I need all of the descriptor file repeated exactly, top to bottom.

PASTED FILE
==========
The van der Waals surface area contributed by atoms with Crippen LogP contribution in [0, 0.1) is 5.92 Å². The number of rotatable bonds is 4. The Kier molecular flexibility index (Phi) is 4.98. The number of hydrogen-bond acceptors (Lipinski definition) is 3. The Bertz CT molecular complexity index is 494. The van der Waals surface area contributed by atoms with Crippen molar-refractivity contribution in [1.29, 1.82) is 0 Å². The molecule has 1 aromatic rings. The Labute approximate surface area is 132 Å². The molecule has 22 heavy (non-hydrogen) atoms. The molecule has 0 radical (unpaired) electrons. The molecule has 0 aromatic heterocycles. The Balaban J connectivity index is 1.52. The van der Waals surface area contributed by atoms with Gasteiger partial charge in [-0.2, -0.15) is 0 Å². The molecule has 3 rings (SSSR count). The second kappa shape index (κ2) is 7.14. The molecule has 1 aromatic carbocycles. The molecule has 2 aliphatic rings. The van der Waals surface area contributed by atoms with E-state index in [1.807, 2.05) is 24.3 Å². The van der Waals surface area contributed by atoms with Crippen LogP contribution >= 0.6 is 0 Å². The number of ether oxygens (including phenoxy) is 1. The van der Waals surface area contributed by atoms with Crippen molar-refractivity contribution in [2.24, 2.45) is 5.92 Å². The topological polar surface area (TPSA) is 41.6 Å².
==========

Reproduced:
The van der Waals surface area contributed by atoms with Crippen LogP contribution in [0, 0.1) is 5.92 Å². The number of rotatable bonds is 4. The Kier molecular flexibility index (Phi) is 4.98. The number of hydrogen-bond acceptors (Lipinski definition) is 3. The Bertz CT molecular complexity index is 494. The van der Waals surface area contributed by atoms with Crippen molar-refractivity contribution in [1.29, 1.82) is 0 Å². The molecule has 1 aromatic rings. The Labute approximate surface area is 132 Å². The molecule has 22 heavy (non-hydrogen) atoms. The molecule has 0 radical (unpaired) electrons. The molecule has 0 aromatic heterocycles. The Balaban J connectivity index is 1.52. The van der Waals surface area contributed by atoms with Gasteiger partial charge in [-0.2, -0.15) is 0 Å². The molecule has 3 rings (SSSR count). The second kappa shape index (κ2) is 7.14. The molecule has 1 aromatic carbocycles. The molecule has 2 aliphatic rings. The van der Waals surface area contributed by atoms with E-state index in [1.807, 2.05) is 24.3 Å². The van der Waals surface area contributed by atoms with Crippen LogP contribution >= 0.6 is 0 Å². The number of ether oxygens (including phenoxy) is 1. The van der Waals surface area contributed by atoms with Crippen molar-refractivity contribution in [2.24, 2.45) is 5.92 Å². The topological polar surface area (TPSA) is 41.6 Å².